The World of Entertainment Law: A Conversation with Santiago Sanmiguel.
By Martín Acuña
I sat down with Santiago Sanmiguel to chat about Entertainment Law. He is a man of many talents, which I have come to discover after quite some time….
When I met him, he entered a classroom I was in on a sunny January evening back in 2019. When I first saw him, I could have sworn he could have been a classmate: he was wearing jeans, sneakers, a t-shirt and skull printed scarf. Not the traditional attire for a lawyer, right? As soon as he closed the classroom’s door, he said: “Welcome to Entertainment Law or how I like to call it ‘A Survival Guide for Artists’.” From that moment on I knew it was going to be a fun ride until the end of term.
But before we dive into the basics of what every artist should know regarding law, let’s figure out who Santiago Sanmiguel is:
Santiago is a lawyer from Pontificia Universidad Javeriana in Bogotá, and he has spent his career working in the entertainment industry – advising and working with actors, musicians and live shows event production–, teaching and of course, writing/singing his own music. He advises several cultural projects and artists through Derecho Rocks and he does private consulting sessions too.
He is one of the few lawyers in Bogotá that works only in the Colombian Entertainment Industry, as he says: “there were honestly a handful of us working around Theatre issues. There was the lawyer that advises the Teatro Colón and the one that works with the Teatro Mayor Julio Mario Santo Domingo and me. Theatre production dynamics and the licensing processes are very peculiar, almost every colleague was concentrated in music, live events or music events; there were very few of us that knew about theatre and dance specifically.”
With another law firm (Hemisferio Derecho), Santiago started a podcast called Dr. Rocks* with the intention of giving information they would have wanted to hear when starting in the industry. By the hand of María Camila Renza and Mónica Zuluaga, the three of them share different experiences of their work with entertainment. Focused mainly on the music industry their objective is to give new artists tools that they can use and have in mind when starting their own projects. One of the things I have loved about their conversations has been transporting their knowledge to performing arts and my own career. The basics of law are the same and it is when specificity comes in when the dynamics of each industry must be taken into account.
*Only available in Spanish.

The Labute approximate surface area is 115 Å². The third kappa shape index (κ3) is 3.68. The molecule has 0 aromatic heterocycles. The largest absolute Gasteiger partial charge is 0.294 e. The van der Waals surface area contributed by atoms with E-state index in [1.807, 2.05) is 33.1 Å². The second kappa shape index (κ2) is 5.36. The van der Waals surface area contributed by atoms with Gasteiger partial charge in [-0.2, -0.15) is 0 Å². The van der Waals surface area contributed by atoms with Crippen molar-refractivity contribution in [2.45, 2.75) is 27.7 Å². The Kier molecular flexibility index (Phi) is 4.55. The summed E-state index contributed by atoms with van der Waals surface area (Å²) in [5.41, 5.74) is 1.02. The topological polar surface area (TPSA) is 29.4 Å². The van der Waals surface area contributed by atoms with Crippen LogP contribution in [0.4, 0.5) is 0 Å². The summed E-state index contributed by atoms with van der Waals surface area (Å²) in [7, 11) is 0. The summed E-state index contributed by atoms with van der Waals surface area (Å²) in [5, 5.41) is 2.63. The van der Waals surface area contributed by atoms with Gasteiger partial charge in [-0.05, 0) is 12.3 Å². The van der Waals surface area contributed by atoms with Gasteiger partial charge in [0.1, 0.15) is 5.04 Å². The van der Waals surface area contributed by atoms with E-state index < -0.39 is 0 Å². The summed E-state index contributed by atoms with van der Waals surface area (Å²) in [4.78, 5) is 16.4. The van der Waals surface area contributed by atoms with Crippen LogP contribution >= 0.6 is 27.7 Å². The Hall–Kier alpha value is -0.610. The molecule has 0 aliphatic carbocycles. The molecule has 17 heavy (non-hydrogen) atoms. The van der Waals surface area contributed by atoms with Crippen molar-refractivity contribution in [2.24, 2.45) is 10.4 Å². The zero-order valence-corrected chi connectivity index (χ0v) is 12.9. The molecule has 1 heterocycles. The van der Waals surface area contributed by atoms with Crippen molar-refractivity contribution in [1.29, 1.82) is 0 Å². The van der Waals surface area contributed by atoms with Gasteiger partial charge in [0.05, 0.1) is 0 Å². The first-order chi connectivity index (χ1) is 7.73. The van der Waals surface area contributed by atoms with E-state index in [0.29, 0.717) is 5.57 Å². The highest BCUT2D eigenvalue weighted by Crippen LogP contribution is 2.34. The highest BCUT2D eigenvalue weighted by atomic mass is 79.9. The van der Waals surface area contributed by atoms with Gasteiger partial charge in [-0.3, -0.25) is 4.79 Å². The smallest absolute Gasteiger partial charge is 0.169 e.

Let’s get to the meat and bone: why is it important that artists must know about law? Social and business interactions are regulated from the start and as a creative you need to know about them and how to play your cards in the game. Creative people sometimes only care for their art thinking that law discussions don’t apply to them, but sorry my friends, they do apply to us. From my conversation with Santiago, here are those things we must know about Entertainment Law:
1. Entertainment Law is a big container.
Intellectual Property, likeness and rights of publicity – who is similar to Intellectual Property but has variations – and Commercial Law applied to creative industries fit into this container to source the legal side of our work.
2. Everything must be written.
Verbal agreements are fragile and they are forgotten through time and sometimes might be void entirely. As an artist you may do a lot of verbal agreements with the people you work with because they are your friends, family or acquaintances. When you do these verbal agreements, everything is perfect and crystal clear, but what happens when you end that relationship, you stop being friends or something else happens? That is why Santiago’s advice is to leave everything written, this will help answer a critic question: who is the author?
3. Learn to differentiate between the material support of the product and the intellectual property rights of it.
Santiago here uses an example: When you buy a book, you are buying the material and physical support of the object, not the intellectual property rights over the novel. That is something we must learn to dissociate.
4. Who is the owner of those intellectual property rights?
In any case, someone is the owner of the intellectual property rights of the object. These are three possible scenarios: An individual may be the owner because they created it, or because they funded the project, or they paid someone else to create it; there is a difference between them. One can also be faced with the possibility of having one unique material support owned by several people, like it happens in the film and TV industry. If you don’t know who the owner is: ask.
5. Read what you are going to sign.
I know, it sounds silly but it happens a lot. It does not matter who hands you the contract, as soon as you get it read it thoroughly and sign when your interests are met. There may be some conflict of interest when your manager’s lawyer speaks with you, he is not your lawyer; there’s a slight change their interests are on board with yours, just make sure of it.
6. Get yourself a(n entertainment) lawyer!
There are a lot of branches in Law, attorneys are usual focused on a single one. Santiago likes to joke about what a friend of his said: “lawyers are like corner-architects. When you ask for help their answer will be “Sorry, I only do corners. I know about windows, frames and doors, but I only do corners.” Therefore, you must get yourself an entertainment attorney that is as close as your art as possible.
I hope you find this helpful, dear artist. Navigating through the law side of our work may be daunting however we need to care about it as much as we do for our art. Use the previous tips to save yourself from a law horror story; fingers crossed you are never in one!